||Alba is town of Piedmont, Italy, in the province of lba is town of Piedmont, Italy, in the province of Cuneo. It is considered the capital of the hilly area of Langhe, and is famous for the white truffle, peach and wine production.
Alba's origins date before the Roman civilization, connected probably to the presence of Celt and Ligurian tribes in the area.
The town is on the site of the ancient Alba Pompeia, probably founded by the Roman consul Gnaeus Pompeius Strabo while constructing a road from Aquae Statiellae (Acqui) to Augusta Taurinorum (Turin). Alba was the birthplace of Publius Helvius Pertinax, who was the shortest reigning Roman emperor.
After the fall of the Western Empire, the city was repeatedly sacked by Burgundians, Lombards and Franks. In the 11th century it become a free commune (or city-state) and was a member of the Lombard League. Montferrat and the Visconti fought over the town; later it became a possession of the House of Gonzaga. Charles Emmanuel I of Savoy conquered it twice, while later France and Spain battled for its possession. The Treaty of Cherasco assigned Alba definitively to Savoy.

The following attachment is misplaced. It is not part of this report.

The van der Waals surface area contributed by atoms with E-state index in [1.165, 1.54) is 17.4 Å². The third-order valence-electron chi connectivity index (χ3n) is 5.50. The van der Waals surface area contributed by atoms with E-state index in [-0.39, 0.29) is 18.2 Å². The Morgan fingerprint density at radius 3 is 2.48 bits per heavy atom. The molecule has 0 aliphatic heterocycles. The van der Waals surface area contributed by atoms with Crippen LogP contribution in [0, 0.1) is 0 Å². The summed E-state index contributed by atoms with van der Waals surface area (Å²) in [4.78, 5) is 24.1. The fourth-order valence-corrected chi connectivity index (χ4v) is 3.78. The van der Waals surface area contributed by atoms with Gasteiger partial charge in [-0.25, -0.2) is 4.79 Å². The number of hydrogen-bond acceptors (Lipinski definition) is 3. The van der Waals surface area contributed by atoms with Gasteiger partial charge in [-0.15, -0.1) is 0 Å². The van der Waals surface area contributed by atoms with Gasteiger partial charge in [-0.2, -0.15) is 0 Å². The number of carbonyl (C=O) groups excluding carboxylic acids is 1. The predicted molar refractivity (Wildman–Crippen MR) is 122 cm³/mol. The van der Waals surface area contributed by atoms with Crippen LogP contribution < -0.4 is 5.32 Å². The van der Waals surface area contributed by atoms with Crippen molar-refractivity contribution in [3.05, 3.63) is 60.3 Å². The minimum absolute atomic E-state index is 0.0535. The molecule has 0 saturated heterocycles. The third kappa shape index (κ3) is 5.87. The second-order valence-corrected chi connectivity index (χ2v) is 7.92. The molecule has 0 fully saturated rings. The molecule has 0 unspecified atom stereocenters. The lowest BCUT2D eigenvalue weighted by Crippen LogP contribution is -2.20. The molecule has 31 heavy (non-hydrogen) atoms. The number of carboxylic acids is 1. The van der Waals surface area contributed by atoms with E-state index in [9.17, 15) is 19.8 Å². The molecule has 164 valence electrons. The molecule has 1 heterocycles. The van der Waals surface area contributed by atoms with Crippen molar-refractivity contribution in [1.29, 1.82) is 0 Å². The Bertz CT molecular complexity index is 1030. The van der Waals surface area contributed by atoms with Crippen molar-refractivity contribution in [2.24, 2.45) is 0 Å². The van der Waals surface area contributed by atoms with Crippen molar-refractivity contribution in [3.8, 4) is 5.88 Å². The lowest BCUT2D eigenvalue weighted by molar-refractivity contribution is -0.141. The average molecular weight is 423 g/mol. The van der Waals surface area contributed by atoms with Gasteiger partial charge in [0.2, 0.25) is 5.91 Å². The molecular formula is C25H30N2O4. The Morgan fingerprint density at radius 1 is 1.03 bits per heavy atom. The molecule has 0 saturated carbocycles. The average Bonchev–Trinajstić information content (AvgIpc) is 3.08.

Alba won a Gold Medal for Military Valour for the heroic activity of its citizens in the Italian resistance movement during the course of World War II. In October 1944 the town was liberated by partisans who established a Republic of Alba which for a few weeks was able to maintain its independence from the Fascist Republic of Salò.
Diocese of Alba Pompeia
The diocese of Alba Pompeia comprises eighty towns in the civilian province of Cuneo and two in the province of Alexandria. Heading the list of the bishops of Alba is a St. Dionysius, of whom we are told that after serving there for some years he became Archbishop of Milan. He was the Dionysius who so energetically opposed Arianism and was exiled in the year 355 by the Emperor Constans. Papebroch (Acta SS., VI, 40) disputes the reliability of this tradition, since a bishop of that period was forbidden to leave his diocese for another. A list of nine early bishops of Alba, from another St. Dionysius (380) down to a Bishop Julius (553), was compiled from sepulchral inscriptions found in the cathedral of alba towards the end of the fifteenth century by Dalmazzo Berendenco, an antiquarian. De Rossi, however, on examination proved it a forgery (Boll. di Arch. Crist., 1868, 45-47).
The first bishop of Alba of whose existence we are certain is Lampradius who was present at the synod held in Rome in 499 under Pope Symmachus (Mansi, VIII, 235, Mon. Germ. Hist., Auct. Antiq. XII, 400.) In the series of bishops, Benzo is notable as an adversary of Gregory VII and a partisan of the Empire in the struggle of the Investitures. (Orsi, "Un libellista del sec. XI", in "Rivista storica Italiana", 1884, p. 427.)
The diocese had in the early 20th century 101 parishes; 276 secular priests; 11 regulars; 403 churches and chapels; 10 seminaries.. It is considered the capital of the hilly area of Langhe, and is famous for the white truffle, peach and wine production.